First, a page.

Nesrine Malik

Nesrine Malik is a British-Sudanese author, columnist and feature writer for Guardian UK. She was born in Sudan and grew up in Kenya, Egypt and Saudi Arabia. Her writing primarily focuses on the intersection between race, class, gender, religion and politics.

Nesrine’s work makes a stand against Islamophobia. It adds nuance to polarising ‘them and us’ narratives, which she says politicians capitalise on. Nesrine has been described as having an “excellent nose for hypocrisy and doublethink, the crude prejudices and bigotry that underlie political decisions”. Now more than ever, as we find ourselves in the midst of a pandemic, it’s crucial to be able to distinguish fact from fiction.   

“Individually and collectively, we need stories. It is a universal impulse."

Nesrine Malik

“Individually and collectively, we need stories,” says Nesrine. “It is a universal impulse. We need some galvanising, sense-making framework, a narrative, in order to instil order and a sense of purpose in our lives. Some myths are not only useful, they are necessary. All political orders are based on useful fictions which has allowed groups of humans, from ancient Mesopotamia through to the Roman Empire and modern capitalist societies, to cooperate in numbers far beyond the scope of any other species. Every social unit, from the family to the nation state, functions on the basis of mythology, stories that set them apart from others.”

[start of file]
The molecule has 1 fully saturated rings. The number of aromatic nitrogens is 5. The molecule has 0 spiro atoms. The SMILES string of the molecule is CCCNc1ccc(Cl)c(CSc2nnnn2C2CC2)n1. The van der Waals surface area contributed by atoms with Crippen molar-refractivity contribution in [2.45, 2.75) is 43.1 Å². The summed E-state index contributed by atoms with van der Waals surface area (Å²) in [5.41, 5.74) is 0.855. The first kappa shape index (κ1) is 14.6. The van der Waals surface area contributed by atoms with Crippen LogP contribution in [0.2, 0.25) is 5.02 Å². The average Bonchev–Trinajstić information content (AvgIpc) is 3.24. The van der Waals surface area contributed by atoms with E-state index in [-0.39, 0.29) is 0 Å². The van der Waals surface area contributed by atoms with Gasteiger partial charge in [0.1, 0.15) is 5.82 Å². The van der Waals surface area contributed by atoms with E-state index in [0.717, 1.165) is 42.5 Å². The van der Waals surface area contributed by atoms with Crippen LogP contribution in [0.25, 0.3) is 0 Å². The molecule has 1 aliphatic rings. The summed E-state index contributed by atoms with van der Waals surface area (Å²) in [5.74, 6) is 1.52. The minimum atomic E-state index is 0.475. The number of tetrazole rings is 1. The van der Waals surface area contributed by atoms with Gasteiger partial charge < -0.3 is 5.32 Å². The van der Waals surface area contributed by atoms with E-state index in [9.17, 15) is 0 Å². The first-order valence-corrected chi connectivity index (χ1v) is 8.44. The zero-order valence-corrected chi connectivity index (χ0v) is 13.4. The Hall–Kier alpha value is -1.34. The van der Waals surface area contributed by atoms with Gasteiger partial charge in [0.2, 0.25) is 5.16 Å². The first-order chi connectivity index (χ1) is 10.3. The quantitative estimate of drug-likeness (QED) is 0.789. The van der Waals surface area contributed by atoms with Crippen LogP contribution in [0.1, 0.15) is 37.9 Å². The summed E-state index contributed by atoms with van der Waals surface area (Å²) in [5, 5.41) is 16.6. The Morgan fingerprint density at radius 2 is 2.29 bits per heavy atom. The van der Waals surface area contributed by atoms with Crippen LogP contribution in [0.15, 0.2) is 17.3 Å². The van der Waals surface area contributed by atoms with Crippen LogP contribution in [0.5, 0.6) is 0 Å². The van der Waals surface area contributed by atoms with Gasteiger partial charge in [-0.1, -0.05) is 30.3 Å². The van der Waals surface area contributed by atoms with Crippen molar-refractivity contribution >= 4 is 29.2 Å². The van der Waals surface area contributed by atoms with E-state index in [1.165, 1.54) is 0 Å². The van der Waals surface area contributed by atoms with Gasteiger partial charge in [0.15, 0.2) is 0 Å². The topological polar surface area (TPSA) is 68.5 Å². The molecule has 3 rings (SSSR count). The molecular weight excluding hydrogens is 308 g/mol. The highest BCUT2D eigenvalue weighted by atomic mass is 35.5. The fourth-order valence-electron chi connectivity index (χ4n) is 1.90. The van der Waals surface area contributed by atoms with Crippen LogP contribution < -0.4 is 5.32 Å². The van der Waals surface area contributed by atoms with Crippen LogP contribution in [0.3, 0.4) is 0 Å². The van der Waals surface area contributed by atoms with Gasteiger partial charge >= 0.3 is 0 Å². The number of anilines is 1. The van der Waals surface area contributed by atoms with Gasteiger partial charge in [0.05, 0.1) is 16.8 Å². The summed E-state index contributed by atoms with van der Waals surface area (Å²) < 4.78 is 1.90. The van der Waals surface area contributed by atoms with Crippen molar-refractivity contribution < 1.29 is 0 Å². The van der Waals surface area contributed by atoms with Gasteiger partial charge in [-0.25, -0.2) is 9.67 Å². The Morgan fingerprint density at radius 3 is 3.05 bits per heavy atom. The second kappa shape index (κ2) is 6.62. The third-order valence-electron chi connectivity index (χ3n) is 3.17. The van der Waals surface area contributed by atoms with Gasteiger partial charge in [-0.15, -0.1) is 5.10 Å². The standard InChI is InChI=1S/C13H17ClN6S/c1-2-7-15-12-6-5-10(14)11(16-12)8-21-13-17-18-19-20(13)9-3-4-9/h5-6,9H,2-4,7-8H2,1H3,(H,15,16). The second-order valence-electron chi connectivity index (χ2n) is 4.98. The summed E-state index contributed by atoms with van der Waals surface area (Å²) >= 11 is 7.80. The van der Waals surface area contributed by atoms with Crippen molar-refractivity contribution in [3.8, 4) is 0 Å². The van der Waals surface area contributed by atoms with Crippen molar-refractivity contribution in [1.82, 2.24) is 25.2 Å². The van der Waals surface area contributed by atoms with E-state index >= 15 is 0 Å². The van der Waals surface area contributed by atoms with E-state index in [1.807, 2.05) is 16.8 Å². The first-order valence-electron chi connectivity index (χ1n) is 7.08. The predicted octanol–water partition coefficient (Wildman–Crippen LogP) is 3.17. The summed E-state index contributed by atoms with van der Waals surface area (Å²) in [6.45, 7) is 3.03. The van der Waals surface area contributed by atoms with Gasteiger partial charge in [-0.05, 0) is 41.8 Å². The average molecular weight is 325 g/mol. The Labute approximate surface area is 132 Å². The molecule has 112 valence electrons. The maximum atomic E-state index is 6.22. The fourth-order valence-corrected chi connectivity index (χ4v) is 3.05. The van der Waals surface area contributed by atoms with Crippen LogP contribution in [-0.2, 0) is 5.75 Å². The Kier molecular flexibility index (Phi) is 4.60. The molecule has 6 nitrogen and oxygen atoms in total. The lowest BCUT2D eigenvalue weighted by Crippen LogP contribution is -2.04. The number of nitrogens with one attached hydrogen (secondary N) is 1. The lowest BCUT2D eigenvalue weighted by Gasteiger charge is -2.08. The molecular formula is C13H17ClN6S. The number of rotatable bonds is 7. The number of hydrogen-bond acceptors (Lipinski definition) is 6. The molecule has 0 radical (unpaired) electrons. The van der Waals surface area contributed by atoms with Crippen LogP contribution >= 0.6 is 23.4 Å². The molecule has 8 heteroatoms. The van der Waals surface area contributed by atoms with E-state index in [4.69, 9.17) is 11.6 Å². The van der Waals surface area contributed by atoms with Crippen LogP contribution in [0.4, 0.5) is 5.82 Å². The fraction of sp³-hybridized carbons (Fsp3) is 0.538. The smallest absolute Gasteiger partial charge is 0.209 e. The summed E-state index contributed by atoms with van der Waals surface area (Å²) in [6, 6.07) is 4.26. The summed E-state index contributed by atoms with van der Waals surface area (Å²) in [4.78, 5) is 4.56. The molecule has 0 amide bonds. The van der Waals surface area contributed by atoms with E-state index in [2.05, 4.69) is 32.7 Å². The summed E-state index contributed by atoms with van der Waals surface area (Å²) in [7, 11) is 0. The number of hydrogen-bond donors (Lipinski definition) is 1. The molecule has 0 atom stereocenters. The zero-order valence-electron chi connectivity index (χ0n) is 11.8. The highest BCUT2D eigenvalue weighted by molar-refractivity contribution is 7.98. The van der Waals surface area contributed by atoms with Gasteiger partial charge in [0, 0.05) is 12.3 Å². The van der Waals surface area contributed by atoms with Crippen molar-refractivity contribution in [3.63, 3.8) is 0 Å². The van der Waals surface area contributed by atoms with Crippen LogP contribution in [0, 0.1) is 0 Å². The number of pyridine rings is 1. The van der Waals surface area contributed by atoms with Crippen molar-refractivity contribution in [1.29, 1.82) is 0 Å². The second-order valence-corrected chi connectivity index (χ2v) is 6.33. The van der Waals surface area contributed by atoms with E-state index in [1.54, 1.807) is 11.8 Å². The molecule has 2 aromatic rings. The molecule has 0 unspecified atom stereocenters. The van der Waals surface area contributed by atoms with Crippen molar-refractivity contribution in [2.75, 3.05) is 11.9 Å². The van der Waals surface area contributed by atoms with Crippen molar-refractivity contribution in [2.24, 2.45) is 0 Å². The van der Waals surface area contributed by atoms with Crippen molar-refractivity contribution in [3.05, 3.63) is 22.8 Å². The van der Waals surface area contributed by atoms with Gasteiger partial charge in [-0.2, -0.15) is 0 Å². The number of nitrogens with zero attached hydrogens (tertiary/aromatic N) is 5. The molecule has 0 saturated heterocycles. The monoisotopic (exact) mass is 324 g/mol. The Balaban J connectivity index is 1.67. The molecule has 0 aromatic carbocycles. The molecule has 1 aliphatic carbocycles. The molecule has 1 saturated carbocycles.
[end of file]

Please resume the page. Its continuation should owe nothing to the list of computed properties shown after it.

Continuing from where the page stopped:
Nesrine’s first book, We Need New Stories: Challenging the Toxic Myths Behind Our Age of Discontent, has been described as a solid work of political science or political philosophy that expertly dissects the six key myths in the West that are leading to a political crisis. These six myths are: the myth of gender equality; the myth of a political correctness crisis; the myth of a free speech crisis; the myth of damaging identity politics; the myth of virtuous origin; and the myth of the reliable narrator.

Nesrine’s compelling analysis has the power to motivate us to seek new narrators and pick apart so many of the toxic myths that we’re continuously fed for political purposes.

We Need New Stories is available from Gleebooks. Gleebooks is currently offering free delivery to all addresses within the Inner West Council and City of Sydney Council boundary areas, and free delivery for orders totalling $50 or more to other locations across Australia.